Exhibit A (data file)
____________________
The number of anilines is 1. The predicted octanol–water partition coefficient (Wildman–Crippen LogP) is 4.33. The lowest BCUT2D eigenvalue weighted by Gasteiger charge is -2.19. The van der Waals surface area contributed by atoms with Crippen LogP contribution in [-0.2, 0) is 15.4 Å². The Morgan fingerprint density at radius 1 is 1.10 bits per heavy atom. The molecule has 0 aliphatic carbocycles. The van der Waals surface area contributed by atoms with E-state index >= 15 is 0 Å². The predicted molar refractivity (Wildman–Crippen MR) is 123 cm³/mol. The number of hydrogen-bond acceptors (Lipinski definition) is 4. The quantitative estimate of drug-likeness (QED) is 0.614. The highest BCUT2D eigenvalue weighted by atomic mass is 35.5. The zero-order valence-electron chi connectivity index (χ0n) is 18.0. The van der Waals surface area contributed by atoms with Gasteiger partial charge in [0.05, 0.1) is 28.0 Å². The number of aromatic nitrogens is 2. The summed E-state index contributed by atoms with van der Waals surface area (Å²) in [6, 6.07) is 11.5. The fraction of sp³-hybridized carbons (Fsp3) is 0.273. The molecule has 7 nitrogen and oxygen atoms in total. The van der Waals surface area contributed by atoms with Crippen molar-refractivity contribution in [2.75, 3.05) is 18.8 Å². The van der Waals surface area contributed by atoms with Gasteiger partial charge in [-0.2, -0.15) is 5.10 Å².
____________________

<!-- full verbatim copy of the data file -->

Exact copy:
The number of anilines is 1. The predicted octanol–water partition coefficient (Wildman–Crippen LogP) is 4.33. The lowest BCUT2D eigenvalue weighted by Gasteiger charge is -2.19. The van der Waals surface area contributed by atoms with Crippen LogP contribution in [-0.2, 0) is 15.4 Å². The Morgan fingerprint density at radius 1 is 1.10 bits per heavy atom. The molecule has 0 aliphatic carbocycles. The van der Waals surface area contributed by atoms with E-state index >= 15 is 0 Å². The predicted molar refractivity (Wildman–Crippen MR) is 123 cm³/mol. The number of hydrogen-bond acceptors (Lipinski definition) is 4. The quantitative estimate of drug-likeness (QED) is 0.614. The highest BCUT2D eigenvalue weighted by atomic mass is 35.5. The zero-order valence-electron chi connectivity index (χ0n) is 18.0. The van der Waals surface area contributed by atoms with Gasteiger partial charge in [0.05, 0.1) is 28.0 Å². The number of aromatic nitrogens is 2. The summed E-state index contributed by atoms with van der Waals surface area (Å²) in [6, 6.07) is 11.5. The fraction of sp³-hybridized carbons (Fsp3) is 0.273. The molecule has 7 nitrogen and oxygen atoms in total. The van der Waals surface area contributed by atoms with Crippen molar-refractivity contribution in [2.75, 3.05) is 18.8 Å². The van der Waals surface area contributed by atoms with Gasteiger partial charge in [-0.2, -0.15) is 5.10 Å².